Found something? Great.

Didn’t? Get rid of it.


I think this is a useful tip: I find that with most of my photos which I think may be good enough to display online/publicly, it helps to give it at least week’s rest or more in some cases.

It allows you to emotionally detach yourself from it. Why are we emotionally attached? Well it’s natural, these photos are, after all, our babies..

I usually wait a week or more and go back to the shot regularly. If after a set period of time I feel the same and still like it equally as much, then I post it online.

Great photos will never lose their appeal, average photos will… quite quickly (or at least they should).

I particularly like this photography quote:

I always thought good photos were like good jokes. If you have to explain it, it just isn’t that good” (Anonymous)


I’m not having a go at people who take bad photos as I have many bad photos myself and that’s the entire point of also having a very strict selection process to decide what’s going to make the cut.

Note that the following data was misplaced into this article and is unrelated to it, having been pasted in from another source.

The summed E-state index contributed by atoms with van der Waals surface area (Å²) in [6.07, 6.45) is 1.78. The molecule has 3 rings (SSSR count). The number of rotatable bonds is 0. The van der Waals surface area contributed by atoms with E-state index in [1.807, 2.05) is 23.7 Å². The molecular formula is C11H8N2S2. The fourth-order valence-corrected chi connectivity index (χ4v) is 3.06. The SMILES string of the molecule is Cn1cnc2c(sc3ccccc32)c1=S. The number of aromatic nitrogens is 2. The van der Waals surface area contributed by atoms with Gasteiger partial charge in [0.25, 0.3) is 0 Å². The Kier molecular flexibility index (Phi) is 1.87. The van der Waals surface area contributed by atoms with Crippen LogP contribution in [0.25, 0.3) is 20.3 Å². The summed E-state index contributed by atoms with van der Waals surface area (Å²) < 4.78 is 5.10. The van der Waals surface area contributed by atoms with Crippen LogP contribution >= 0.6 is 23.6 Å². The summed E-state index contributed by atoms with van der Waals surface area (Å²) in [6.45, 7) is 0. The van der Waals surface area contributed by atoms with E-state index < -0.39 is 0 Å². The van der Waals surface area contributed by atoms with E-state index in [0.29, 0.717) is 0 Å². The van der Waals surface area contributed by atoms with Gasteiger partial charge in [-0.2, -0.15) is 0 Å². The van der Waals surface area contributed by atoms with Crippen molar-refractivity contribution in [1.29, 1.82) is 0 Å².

My rant is rather directed at those who are just not being harsh enough and post way too much online. Not doing themselves any favour at all.

It’s a fact. Your portfolio is only as good as your weakest shot. Anything you post online is, to a certain extent, part of your portfolio as things live forever on the Internet.

Photographers should be their worse critic and I mean RUTHLESS.

Sadly too many just aren’t because they trust online comments such as “nice shot!”, “great composition”, “beautiful light” and so on which they get on Facebook, Instagram, Twitter and Flickr which feed their addiction for social media affection.